This start/stop behaviour is not required for Turing-completeness, and rather exists as a method of modelling I/O and of easily testing programs. Implementations that do not want to implement it can take the start side as an argument, and halt after bouncing to a stop side's counterpart; this can be seen as a variation of Bouncy Counters that is still Turing-complete.

## Reversibility

Bouncy Counters is reversible; given the current side and the value of the counters, it is possible to determine what the previous side was and how it changed the counters, meaning that a program can be run backwards until its start (at which point it observes a counter having bounced from a `-`

side that does not exist in the program).

There is a simple way to change a program to its reverse version: swap all `+`

and `-`

in the program, and swap the LHS and RHS of every side definition.

## Computational class

### With five counters

Imagine a generalisation of Bouncy Counters in which the restriction on the side definitions were loosened to allow a side to appear on the RHS of multiple side definitions, and/or to appear on the RHS but not LHS. That generalisation is just an alternative syntax for a Minsky machine, which is known to be Turing-complete. As such, to prove Bouncy Counters to also be Turing-complete, all that is needed is to prove that the restriction can be worked around.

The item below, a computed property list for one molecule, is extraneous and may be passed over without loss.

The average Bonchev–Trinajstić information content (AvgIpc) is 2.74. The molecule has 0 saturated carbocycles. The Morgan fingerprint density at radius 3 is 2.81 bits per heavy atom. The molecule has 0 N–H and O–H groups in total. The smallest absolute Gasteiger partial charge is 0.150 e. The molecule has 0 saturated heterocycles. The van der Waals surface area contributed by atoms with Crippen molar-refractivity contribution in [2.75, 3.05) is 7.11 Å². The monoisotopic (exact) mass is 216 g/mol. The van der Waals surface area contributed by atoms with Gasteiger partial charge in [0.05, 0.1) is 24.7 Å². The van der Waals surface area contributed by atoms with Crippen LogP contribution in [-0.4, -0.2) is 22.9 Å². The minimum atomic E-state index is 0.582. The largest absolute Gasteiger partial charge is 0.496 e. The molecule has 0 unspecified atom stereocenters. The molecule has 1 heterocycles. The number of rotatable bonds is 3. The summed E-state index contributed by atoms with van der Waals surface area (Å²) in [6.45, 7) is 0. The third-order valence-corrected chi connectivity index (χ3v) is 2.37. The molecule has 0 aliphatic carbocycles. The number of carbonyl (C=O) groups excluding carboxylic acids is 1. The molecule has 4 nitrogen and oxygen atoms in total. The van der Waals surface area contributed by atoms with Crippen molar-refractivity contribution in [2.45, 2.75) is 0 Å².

In order to allow a side to appear on the RHS of two side definitions, what is needed is a "merger subroutine", that can be entered using two sides but always leaves through the same side, and can be used any number of times. That way, it would be possible to replace the two uses of the same side with the entry sides of the merger subroutine, and define the exit side of the merger subroutine to have the original side as its next side.

This can be proved by giving an explicit implementation of a merger subroutine:

# Enter via: A1- or B1- # Exits via: C1+ # counter 1 must be 0, for the entry to work 1 = 0 # but counter 2 and 3 can have any value 2 = 0 3 = 0 A1+ C2- C2- A1+ B1+ C3- C3- B1+ C2+ C3+ C3+ C1- C1- C2+

This merger subroutine functions as follows:

- If the subroutine is entered by bouncing
`B1-`

, it adds the value of counter 3 to counter 2, restoring counter 1 back to 0, then exits by bouncing`C1-`

. - If the subroutine is entered by bouncing
`A1-`

, it adds 1 plus the value of counter 2 to counter 3, restoring counter 1 back to 0, then exits by bouncing`C1-`